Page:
Are you Using “Myself” Correctly?

by Beth Burns, M.S., CCC-SLP

Misusing “myself” is a mistake people make by complicating their writing structure needlessly.  They think that using “myself” makes them sound smart.  Unfortunately, it is not smart; It is wrong.  Are people afraid to use “me?”

“Myself” is never used interchangeably with “I” or “me.”  Countless colleagues and friends have written something like, “Please feel free to contact Sylvia or myself.” In the preceding sentence, “me” is the correct word.

Another common mistake, “We (Donald and myself) arranged a meeting with the team.” In this sentence, “I” should have been chosen.

“Myself” is a reflexive pronoun.  Reflexive pronouns refer to the subject.  “Myself” should only be used when a sentence also contains a first person pronoun such as, “I,” “me,” or “my.”

Here are some examples of correct uses of “myself.”

I did this myself.

I don’t particularly like exercising by myself.

I kept all of the leftovers for myself.

Show readers how smart you really are by using “myself” correctly.

 

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We’re on Break for the Summer

Thanks, everyone for a great school year!  2016-2017 is in the history books.  We’re going to rest, relax, travel, and develop some great new therapy ideas.  (We will also have some new team members in August!)  We’re not saying, “Goodbye,” to Wendy Lybrand and Marianne Boger; we’re saying, “Until next time!”  Tune in to some great articles about speech and language in September!

Until next time!

7 Problems with Standardized Speech-Language Tests

by Sarah Smith, M.S., CCC-SLP, Speech-Language Pathologist, Chapel Hill-Carrboro City Schools

We’ve all heard it, we all know it… standardized assessments don’t adequately represent all of our learners. For this reason, we are required by North Carolina regulations to include a variety of assessments when identifying a disorder. Federally we are required, through IDEA 2004, to provide an evaluation free of culturally and racial biases.

Still, we like the numbers.  A student scores a 90 on the OWLS-II and we breathe a sigh of relief, “nope, no disorder.” It’s concrete, efficient, and easy but it might be wrong.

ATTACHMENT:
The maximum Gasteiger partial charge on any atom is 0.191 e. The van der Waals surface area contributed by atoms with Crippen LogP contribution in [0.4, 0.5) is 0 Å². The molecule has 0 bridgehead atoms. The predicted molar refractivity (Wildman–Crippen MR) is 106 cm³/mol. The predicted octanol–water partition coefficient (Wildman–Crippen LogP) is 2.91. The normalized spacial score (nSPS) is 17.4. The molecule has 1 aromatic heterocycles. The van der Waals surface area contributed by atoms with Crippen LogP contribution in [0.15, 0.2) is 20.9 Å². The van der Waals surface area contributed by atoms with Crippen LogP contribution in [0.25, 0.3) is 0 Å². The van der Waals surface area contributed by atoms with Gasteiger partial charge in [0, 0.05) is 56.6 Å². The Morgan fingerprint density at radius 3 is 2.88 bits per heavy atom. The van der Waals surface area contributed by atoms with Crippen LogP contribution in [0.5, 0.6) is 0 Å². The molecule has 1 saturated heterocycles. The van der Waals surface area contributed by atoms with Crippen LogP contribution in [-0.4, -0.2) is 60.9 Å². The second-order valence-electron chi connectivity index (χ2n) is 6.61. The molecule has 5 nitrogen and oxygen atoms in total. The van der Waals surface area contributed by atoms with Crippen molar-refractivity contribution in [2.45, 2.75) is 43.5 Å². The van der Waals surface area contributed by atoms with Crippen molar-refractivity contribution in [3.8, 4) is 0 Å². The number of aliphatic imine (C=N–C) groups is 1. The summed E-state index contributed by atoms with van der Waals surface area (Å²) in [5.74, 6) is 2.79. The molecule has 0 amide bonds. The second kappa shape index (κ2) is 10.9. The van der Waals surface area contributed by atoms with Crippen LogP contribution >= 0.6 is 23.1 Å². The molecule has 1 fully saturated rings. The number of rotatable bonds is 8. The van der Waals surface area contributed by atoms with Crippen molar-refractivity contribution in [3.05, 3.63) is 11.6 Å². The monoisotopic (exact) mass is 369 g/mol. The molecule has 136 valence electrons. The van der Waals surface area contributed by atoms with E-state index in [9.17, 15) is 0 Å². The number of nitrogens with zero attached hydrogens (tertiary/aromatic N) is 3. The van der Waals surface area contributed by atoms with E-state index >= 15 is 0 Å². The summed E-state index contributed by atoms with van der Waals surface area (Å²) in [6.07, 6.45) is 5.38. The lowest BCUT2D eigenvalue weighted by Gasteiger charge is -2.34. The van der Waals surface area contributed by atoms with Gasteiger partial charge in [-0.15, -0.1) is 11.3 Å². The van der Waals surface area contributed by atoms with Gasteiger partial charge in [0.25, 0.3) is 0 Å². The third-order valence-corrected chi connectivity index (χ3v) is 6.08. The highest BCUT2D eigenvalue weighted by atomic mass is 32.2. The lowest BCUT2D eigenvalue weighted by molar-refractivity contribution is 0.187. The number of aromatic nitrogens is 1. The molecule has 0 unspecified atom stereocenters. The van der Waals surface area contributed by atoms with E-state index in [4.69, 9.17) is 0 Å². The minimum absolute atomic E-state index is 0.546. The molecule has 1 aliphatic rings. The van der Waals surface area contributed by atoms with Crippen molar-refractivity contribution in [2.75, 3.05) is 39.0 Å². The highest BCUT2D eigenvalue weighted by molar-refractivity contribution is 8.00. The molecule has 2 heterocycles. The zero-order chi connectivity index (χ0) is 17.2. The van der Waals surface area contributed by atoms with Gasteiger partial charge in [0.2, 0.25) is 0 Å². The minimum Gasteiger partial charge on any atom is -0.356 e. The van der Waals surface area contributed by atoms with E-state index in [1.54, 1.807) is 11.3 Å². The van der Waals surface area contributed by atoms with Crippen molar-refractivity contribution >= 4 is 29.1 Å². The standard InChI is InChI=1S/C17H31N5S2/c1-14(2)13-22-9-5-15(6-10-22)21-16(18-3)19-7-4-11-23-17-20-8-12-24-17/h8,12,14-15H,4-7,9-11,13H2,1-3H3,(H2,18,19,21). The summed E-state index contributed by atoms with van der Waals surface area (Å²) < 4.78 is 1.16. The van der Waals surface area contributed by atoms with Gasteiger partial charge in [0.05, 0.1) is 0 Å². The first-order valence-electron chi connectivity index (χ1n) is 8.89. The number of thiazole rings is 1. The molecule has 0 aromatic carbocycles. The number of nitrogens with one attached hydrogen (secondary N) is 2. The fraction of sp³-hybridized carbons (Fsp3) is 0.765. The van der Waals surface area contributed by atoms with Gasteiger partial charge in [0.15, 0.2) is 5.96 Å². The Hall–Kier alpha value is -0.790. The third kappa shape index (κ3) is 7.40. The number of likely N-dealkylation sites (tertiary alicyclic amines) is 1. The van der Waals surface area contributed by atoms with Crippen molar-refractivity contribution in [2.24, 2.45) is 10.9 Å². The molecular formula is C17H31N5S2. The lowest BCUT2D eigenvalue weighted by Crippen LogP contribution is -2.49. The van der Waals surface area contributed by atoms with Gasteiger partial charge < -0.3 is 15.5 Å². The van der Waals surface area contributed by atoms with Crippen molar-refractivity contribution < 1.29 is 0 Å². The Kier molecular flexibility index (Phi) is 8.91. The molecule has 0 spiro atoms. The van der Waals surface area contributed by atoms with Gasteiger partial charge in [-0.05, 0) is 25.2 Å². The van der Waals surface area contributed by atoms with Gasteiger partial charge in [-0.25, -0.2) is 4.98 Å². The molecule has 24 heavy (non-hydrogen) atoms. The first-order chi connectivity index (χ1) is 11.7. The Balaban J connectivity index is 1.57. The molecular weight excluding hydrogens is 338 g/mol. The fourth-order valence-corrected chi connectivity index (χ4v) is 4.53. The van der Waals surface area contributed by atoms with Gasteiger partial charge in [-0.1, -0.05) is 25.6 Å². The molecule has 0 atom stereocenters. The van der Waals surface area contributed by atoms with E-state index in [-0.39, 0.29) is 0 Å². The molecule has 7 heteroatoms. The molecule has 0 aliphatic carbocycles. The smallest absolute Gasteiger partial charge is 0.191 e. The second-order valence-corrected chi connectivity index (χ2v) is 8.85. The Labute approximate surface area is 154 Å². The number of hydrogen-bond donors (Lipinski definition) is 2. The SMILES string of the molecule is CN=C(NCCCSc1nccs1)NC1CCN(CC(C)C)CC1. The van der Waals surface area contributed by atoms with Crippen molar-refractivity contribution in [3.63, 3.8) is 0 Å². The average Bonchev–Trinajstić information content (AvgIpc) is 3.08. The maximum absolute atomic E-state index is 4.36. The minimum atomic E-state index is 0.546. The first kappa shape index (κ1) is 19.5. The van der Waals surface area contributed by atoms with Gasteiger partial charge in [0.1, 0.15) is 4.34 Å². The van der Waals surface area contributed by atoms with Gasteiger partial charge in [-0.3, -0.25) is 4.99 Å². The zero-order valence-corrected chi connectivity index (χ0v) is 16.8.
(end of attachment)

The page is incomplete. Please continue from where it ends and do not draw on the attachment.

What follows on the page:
The Quick and Dirty about Standardized Assessments:

  1. The syntax and morphology of children acquiring English as a second language will have the same characteristics of children with speech language impairments.
    • Current Research tells us that performance on vocabulary assessments such as the PPVT and EVT is heavily affected by socioeconomic status, regardless of race.
  2. Vocabulary Bias : Vocabulary is entirely based on prior exposure
  3. Cultural biases exist in testing procedures, linguistic structures, and vocabulary.
  4. Assumes prior knowledge and determines whether the learner has acquired that knowledge.
  5. Static- right or wrong, disordered or typical.
  6. The CELF-5 ages (5-7) relies heavily on assessment of morphological endings
  7. Using standardized assessments to identify disorders leads to a disproportionate number of minority and ELL students being placed in special education.  
Static Assessments make it easy to misdiagnose a language difference as a language disorder.

Check out this link for in-depth test reviews!

Standardized assessment scores used to diagnose a disorder are only appropriate when : 

  • The student’s cultural and linguistic background is adequately represented in the normative sample
  • The student is only exposed to Standard American English.
  • No modifications in protocol
  • Test meets federal and NC regulations

 

Welcome Back to School

by Beth Burns

The speech-language pathologists have returned to school rested and refreshed.  They are already helping kids access their curricula to maximize communication in their classes.  While we have a few SLPs on maternity leave and a new face to our group, we also have moved to balance staff with workload.  Please look for the speech-language pathologist(s) in your child’s school.

We are excited to bring articles this year to help teachers, parents, and other speech-language pathologists.  We will also share blog posts, tweets, and Facebook posts that might be of interest.

There might even be some free materials!